I’ve long found it fascinating that every living thing on this planet can be cleanly split into two categories – prokaryotes and eukaryotes. The prokaryotes consist of all the bacteria while the eukaryotes include animals, plants, fungi, and various protozoa. The core life processes of the two cells are much the same, being built around the triad of proteins, RNA, and DNA, relying on the ribosome to build the proteins that synthesize everything else, including RNA and DNA, using ATP as the primary energy currency, and using lipid bilayer membranes to compartmentalize. So what makes the two cell plans so different?
Below is a nice figure that helps you answer this question.
As you can see, there are two primary differences: size and level of compartmentalization. Typical eukaryotic cells are much larger than bacteria and show a much more extensive level of compartmentalization given the numerous membrane-bound organelles and membranous folds.
Yet a question to ponder is why there are two cell types and only two cell types? The non-telic perspective would explain this (away?) as simply an artifact of a contingent past. There is no reason to ponder the question “why?” It just happened that way. But the telic perspective allows us to think of these two cell plans at a level that runs deeper.
I’ve long found it fascinating that these two types so nicely fit within a teleological template. The prokaryotes are the terraformers, as they are built to disperse, infiltrate, and transform. Many aspects of their cell biology fit these objectives perfectly, whether it be their high reproductive rates, remarkable ability to adapt to all sorts of extreme environments, or their ability to physiologically and genetically communicate with each other. As Craig Venter says, “We live on a microbial planet.”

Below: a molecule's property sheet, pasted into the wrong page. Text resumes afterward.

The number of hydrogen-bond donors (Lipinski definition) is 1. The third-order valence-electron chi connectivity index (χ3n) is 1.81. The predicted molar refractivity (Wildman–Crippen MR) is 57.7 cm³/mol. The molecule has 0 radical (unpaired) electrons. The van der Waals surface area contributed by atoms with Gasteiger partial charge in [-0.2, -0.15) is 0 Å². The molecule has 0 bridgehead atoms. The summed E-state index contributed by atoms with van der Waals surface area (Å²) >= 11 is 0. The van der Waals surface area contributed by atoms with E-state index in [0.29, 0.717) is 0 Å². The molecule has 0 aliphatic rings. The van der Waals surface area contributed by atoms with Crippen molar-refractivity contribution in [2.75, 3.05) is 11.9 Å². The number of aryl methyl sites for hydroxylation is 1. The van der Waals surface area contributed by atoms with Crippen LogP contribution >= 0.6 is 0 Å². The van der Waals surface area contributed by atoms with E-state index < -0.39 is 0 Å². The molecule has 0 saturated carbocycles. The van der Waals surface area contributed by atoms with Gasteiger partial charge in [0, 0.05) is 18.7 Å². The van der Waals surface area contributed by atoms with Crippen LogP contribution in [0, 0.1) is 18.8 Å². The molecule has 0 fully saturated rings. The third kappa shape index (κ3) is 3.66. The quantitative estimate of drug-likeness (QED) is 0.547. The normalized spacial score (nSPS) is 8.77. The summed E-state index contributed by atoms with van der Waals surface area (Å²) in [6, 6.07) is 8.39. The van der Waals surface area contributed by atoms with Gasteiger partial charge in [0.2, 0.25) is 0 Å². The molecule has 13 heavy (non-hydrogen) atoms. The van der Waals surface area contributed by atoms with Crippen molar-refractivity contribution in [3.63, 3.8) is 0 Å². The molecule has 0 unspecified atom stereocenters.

But why terraform in the first place? That objective assumes the Earth needed to be transformed to adopt and facilitate later events. Enter the eukaryotic cell. Why does it even exist? The biosphere successfully existed for a very long time without it and when it comes to “life as a cell,” it is needlessly complex in just about everyway. Yet once we realize that nothing akin to an animal would have ever evolved without this cell design, suddenly its existence makes sense in the light of foresight. It exists because it is the cell type that can be used to facilitate the emergence of animal-type and plant-type complexity. Remember, once the eukayotic cell plan emerged, it did not need to be re-tooled any further to make metaozoan life possible. The potential for such later evolution was embedded in the very design of the cell type.
What is most interesting is that over the last year I have highlighted three features of the eukaryotic cell that all converge on the same point. It began with a discussion of protein-coding introns, where I responded to the faulty idea that introns do not fit into a teleological perspective. On the contrary, we uncovered good reason to think introns facilitated the emergence of metazoan-type complexity.
Later, I discovered a putative homolog of beta-catenins in green algae. As we looked more closely, the evidence held and, what’s more, we uncovered the plausible scenario where beta-catenins, needed for form epithelial tissue, were front-loaded to emerge because of their uncanny similarties with the alpha-importins.
Finally, I brought to your attention another team of scientists who have raised the strong argument that mitochondria were needed for metazoan life to emerge.
Yet I now want to bring to your attention that these three independent considerations all converge on the same point – the nucleus. Protein-coding introns exist because the nucleus separates RNA-processing events from translation by ribosomes. Beta-catenins exists because alpha-importins are needed to shuttle proteins in and out of the nucleus. The mitochondria exist because their genes were successfully shuttled to the nucleus. Add it all up and we can begin to appreciate that the nucleus, long recognized as the defining feature of eukaryotic cells, may very well have been the key feature that poised such cells for the eventual emergence of animals and plants in a world prepared for them by bacteria.